Sunday, December 13, 2009

A World Without Evil

When President Obama accepted the Nobel Peace Prize he noted the very real existence of evil in our world. “For make no mistake: Evil does exist in the world. A nonviolent movement could not have halted Hitler’s armies. Negotiations cannot convince Al-Qaida’s leaders to lay down their arms. To say that force is sometimes necessary is not a call to cynicism-it is a recognition of history, the imperfections of man and the limits of reason . . .”

The president, of course, is referring to kind of massive evil that plays out a the world stage, but evil itself can be on a much smaller scale, be far more subtle than the slaughter of millions, yet equally as dangerous. The evil the permeates Shades of Darkness, Shades of Grace comes not from a military regime but a single individual bent on destroying a family for her own personal gain.

But there the differences end. Evil, whether the product of one individual or many breeds the same oppression, hatred, and violence and anyone, no matter how morally-grounded can find their principles tested in ways they never imagined.

Yes, evil exists – on the largest of scales and in the most mundane of activities. Our challenge is to recognize what evil is and rise to the challenge to stop it.
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Monday, October 12, 2009

Is This Fun Or Is This Family?

"Today I'm participating in a mass blogging! WOW! Women on Writing has gathered a group of blogging buddies to write about family relationships. Why family relationships? We're celebrating the release of Therese Walsh's debut novel today. The Last Will of Moira Leahy (Random House, October 13, 2009) is about a mysterious journey that helps a woman learn more about herself and her twin, whom she lost they were teenagers. Visit the Muffin to read what Therese has to say about family relationships and view the list of all my blogging buddies. And make sure you visit to find out more about the author."

Family relationships are at the center of my own novel, Shade of Darkness, Shades of Grace as well. The Pierson’s are a close-knit family, but they are tested, as we all are, by other people and events. You may not always like members of your family or agree with them, but it’s often our family members who rally around us when things get ugly or tough.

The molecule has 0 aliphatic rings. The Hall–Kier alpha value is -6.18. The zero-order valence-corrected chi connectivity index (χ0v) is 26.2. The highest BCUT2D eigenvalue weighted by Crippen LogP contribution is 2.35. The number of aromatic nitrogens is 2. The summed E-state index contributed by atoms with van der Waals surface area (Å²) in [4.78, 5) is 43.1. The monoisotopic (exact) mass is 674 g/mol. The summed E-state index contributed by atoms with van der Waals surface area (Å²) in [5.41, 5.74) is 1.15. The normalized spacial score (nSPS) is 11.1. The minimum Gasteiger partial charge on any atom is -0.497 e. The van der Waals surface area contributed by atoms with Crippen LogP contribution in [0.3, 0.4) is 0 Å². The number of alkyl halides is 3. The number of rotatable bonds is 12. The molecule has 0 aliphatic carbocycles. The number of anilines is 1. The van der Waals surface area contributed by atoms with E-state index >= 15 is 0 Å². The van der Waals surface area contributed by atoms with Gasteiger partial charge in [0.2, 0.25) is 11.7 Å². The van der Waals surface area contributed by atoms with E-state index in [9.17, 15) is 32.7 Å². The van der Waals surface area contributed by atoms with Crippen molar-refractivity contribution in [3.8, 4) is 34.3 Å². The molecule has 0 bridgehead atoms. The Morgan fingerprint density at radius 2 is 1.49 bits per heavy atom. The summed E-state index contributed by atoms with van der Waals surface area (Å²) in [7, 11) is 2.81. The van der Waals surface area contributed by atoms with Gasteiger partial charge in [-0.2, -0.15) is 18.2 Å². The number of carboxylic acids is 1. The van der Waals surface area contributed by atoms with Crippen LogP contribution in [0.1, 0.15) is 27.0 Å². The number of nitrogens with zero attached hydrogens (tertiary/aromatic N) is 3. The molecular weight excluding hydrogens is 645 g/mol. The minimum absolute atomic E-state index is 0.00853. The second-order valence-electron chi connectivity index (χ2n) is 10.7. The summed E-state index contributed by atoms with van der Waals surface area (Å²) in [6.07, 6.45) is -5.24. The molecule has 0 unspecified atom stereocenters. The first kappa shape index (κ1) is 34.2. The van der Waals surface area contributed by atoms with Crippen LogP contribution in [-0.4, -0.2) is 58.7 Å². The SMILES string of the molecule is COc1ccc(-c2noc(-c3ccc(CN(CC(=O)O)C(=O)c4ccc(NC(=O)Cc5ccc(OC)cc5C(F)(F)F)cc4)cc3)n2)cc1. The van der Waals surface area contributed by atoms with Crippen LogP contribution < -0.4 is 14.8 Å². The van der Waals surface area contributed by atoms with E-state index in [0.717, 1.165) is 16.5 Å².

When Paul Pierson realizes his drinking has become a problem, it’s his family who helps him pick up the pieces. No one minces words about what they expect from him, but they support him through treatment and maintaining his sobriety. And when Paul’s marriage to Pamela implodes, it is again his family who stands by him. The emphasis on family leads to one of the book’s main themes – that we will do just about anything to protect those we love.

In many ways I see the same universal themes in Shades of Darkness and The Last Will of Moira Leahy - stories about that bond of family, the deep ties of generations that bind, and the shared blood that’s worth putting everything on the line for. It may not always be fun, but it’s family.

Saturday, September 26, 2009

Read A Banned Book!

It’s here – Banned Books Week, celebrated from September 26, 2009 through October. The first Banned Books Week organized by the American Library Association (ALA) was celebrated in 1982 when there was an increase in books being challenged is schools, libraries, and stores.

Censorship continues to be a serious problem in the U.S with the ALA reporting an increase in book challenges. In 2008 the ALA Office for Intellectual Freedom recorded 517 challenges, up from 420 in 2007. While most challenges are unsuccessful, they are a violation of our right to free speech as guaranteed under the First Amendment and the pursuit of intellectual freedom.

What is intellectual freedom? The freedom to access information and express ideas, even if the information and ideas might be considered unorthodox or unpopular, and is the foundation of Banned Books Week. As an author I’m celebrating Banned Books Week by reading a banned book!

Monday, September 7, 2009

Literacy Promotes Life-long Learning

In an effort to encourage reading and encourage life-long learning, the Ad Council and Library of Congress and have paired up in the public service ad campaign promoting the idea along with life-long literacy. The ad campaign encourages children to explore new worlds through reading.

Also in September, Literacy Instruction for Texas (LIFT)hosts their 2009 Champions of Literacy Luncheon on Thursday, September 17, 2009. LIFT promotes literacy among adults by offering classes, GED preparation, and family literacy classes.

Why should you care?